Early Childhood

ECD in Post-2015 Development Agenda

Children are central to sustainable development. The early years of life are crucial to establishing a sound foundation for cognitive, social, emotional and physical development for the rest of their lives. Events in the first few years of life are formative and play a vital role in shaping social, emotional, learning and health outcomes and in building human capital, thereby promoting economic productivity later in life.

One of the areas of ECD programming is providing working parents with access to quality child care for their young children. This becomes increasingly pertinent in the context of sustainable development beyond 2015 and reaching the most marginalized. Given the growth in female employment and the need to have both parents working in case of poverty, oftentimes one or both parents may be engaged in the informal sectors of the economy without the benefit of paternal or maternal leave. For the vast majority of poor parents working in the informal sector, access to quality child care services is critical. In the absence of quality child care, a poor family is faced with the difficult choice of either one parent leaving work that generates the much-needed income, or both parents continuing to work while leaving the young child home alone or with inadequate care, such as with an older sibling under the age of 10. This has been associated with not only sub-optimal development of the children themselves, but also the older siblings dropping out of school and finally safety concerns of accidents and fatalities.

Decreased child mortality, relatively improved nutrition and school enrolment may give a picture that the World is on track on its promises for children. However, many of the children who are surviving now, are not achieving their full developmental potential. According to an estimate, in developing countries around the world, 200 million children under 5 years of age are not achieving their potential. Moreover, 57 million children around the world are out of school and thus at risk. Moreover, if one digs deeper, beyond national averages, there are widening disparities among regions, countries and within countries, based on wealth, gender, and geographic location.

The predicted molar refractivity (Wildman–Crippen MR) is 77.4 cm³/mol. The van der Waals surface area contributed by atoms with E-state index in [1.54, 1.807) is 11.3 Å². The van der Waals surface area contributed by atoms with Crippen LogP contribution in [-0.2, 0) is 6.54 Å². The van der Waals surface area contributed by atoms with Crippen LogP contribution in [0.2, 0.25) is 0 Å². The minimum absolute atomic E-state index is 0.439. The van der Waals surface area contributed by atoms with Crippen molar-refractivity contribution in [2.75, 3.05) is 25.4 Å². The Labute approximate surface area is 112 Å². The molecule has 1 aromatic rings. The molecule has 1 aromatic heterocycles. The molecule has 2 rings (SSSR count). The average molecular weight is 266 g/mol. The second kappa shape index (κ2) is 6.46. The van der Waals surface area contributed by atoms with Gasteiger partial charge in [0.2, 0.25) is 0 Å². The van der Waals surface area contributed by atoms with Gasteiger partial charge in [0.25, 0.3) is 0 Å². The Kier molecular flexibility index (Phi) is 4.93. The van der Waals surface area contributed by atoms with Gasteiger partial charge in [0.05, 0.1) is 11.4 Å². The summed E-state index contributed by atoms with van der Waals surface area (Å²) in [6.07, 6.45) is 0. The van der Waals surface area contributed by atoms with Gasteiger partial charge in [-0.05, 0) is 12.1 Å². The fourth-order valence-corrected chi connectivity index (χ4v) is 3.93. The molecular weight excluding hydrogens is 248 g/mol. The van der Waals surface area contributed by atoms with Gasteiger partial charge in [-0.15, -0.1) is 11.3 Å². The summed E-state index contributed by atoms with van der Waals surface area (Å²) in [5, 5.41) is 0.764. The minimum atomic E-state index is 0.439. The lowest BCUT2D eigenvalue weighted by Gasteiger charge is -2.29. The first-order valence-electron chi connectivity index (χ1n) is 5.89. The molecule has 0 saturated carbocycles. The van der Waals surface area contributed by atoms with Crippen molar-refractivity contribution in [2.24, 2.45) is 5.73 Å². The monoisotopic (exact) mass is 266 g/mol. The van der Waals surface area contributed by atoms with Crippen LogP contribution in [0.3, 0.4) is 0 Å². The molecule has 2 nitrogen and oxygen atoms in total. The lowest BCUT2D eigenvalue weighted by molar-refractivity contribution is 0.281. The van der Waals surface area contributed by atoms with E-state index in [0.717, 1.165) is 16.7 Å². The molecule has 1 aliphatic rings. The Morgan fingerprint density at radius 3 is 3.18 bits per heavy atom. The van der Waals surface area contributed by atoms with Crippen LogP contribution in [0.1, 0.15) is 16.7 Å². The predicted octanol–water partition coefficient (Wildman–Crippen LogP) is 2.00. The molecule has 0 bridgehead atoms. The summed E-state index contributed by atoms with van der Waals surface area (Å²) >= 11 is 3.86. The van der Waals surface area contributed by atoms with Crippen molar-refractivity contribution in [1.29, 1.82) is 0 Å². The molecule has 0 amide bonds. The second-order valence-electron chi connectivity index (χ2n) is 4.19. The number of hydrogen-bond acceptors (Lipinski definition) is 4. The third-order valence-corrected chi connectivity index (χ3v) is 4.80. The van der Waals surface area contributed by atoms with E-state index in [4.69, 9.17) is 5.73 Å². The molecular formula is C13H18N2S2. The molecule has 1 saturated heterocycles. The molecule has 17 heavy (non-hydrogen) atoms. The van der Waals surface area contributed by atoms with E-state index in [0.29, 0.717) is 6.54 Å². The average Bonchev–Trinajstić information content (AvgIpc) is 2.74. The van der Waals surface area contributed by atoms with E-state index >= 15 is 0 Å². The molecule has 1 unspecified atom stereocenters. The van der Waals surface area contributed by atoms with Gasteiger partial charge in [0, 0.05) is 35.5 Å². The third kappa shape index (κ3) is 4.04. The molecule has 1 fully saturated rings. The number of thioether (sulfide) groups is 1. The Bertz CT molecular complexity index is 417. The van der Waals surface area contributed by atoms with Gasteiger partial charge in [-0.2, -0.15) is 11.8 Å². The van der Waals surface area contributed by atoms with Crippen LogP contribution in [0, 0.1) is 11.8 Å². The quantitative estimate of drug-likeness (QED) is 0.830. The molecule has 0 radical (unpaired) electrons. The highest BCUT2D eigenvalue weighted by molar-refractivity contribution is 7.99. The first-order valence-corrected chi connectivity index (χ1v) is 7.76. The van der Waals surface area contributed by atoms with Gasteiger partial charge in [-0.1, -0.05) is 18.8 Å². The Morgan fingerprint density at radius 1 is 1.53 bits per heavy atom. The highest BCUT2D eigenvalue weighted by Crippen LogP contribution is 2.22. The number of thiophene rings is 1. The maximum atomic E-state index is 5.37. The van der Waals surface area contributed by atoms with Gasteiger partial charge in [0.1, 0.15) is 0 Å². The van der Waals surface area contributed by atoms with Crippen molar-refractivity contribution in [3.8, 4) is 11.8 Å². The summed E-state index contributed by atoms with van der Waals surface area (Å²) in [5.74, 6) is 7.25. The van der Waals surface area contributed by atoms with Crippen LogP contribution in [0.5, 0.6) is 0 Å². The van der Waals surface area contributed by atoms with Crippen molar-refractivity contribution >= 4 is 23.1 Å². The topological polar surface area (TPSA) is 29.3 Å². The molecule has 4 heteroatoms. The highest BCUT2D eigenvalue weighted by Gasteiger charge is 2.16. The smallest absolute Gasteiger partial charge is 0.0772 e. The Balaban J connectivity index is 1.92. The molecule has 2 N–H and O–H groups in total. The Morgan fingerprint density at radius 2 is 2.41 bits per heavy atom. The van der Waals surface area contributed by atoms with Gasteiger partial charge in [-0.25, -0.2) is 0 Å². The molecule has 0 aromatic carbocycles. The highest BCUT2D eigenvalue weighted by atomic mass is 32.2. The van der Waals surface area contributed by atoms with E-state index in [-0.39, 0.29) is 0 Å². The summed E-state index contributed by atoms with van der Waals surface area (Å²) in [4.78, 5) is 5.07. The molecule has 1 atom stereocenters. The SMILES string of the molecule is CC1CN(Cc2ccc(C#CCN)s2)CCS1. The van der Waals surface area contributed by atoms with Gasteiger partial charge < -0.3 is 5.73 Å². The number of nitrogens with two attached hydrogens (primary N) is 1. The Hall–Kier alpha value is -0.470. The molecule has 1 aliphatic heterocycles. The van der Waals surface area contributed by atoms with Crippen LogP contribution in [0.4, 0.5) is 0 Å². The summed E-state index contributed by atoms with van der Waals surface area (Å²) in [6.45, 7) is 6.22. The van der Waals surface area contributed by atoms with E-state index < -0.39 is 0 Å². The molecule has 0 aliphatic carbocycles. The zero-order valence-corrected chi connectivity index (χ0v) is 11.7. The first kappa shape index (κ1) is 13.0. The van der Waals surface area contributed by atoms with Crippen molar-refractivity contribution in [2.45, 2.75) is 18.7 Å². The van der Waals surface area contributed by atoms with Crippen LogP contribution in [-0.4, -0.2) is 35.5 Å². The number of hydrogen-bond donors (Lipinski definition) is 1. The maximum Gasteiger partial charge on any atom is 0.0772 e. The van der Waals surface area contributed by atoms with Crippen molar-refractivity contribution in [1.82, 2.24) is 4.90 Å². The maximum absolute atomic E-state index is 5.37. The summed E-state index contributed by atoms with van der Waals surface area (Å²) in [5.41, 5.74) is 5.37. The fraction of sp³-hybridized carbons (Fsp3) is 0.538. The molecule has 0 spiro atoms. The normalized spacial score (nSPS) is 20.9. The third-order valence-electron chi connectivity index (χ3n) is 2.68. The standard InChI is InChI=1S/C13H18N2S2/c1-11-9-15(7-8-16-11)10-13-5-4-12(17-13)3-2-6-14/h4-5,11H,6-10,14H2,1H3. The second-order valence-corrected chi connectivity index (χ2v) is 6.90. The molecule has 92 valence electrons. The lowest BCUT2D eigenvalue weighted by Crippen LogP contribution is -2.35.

Through ECD programmes improved outcomes are noted for child health, nutrition, learning and development in marginalized and disadvantaged communities. Children’s learning outcomes are noted in improved academic achievements and in lowered school drop-out rates throughout their school attendance. Children who take part in ECD programmes also tend to have better health and nutritional outcomes throughout their lifetimes and become productive members of society. ECD can contribute not only to human capital development, but also to economic and social development (watch a relevant video here).

In the face of increasing conflict, ECD is also considered an entry point for peace-building in communities. Moreover, good early learning programmes can help build resilience of children and families in emergency and fragile contexts.

Love for the environment is developed during the early years. Early childhood pedagogues can build an appreciation for the environment that is life-long. Work toward environmental sustainability must include ECD and must promote early childhood involvement.


 

 

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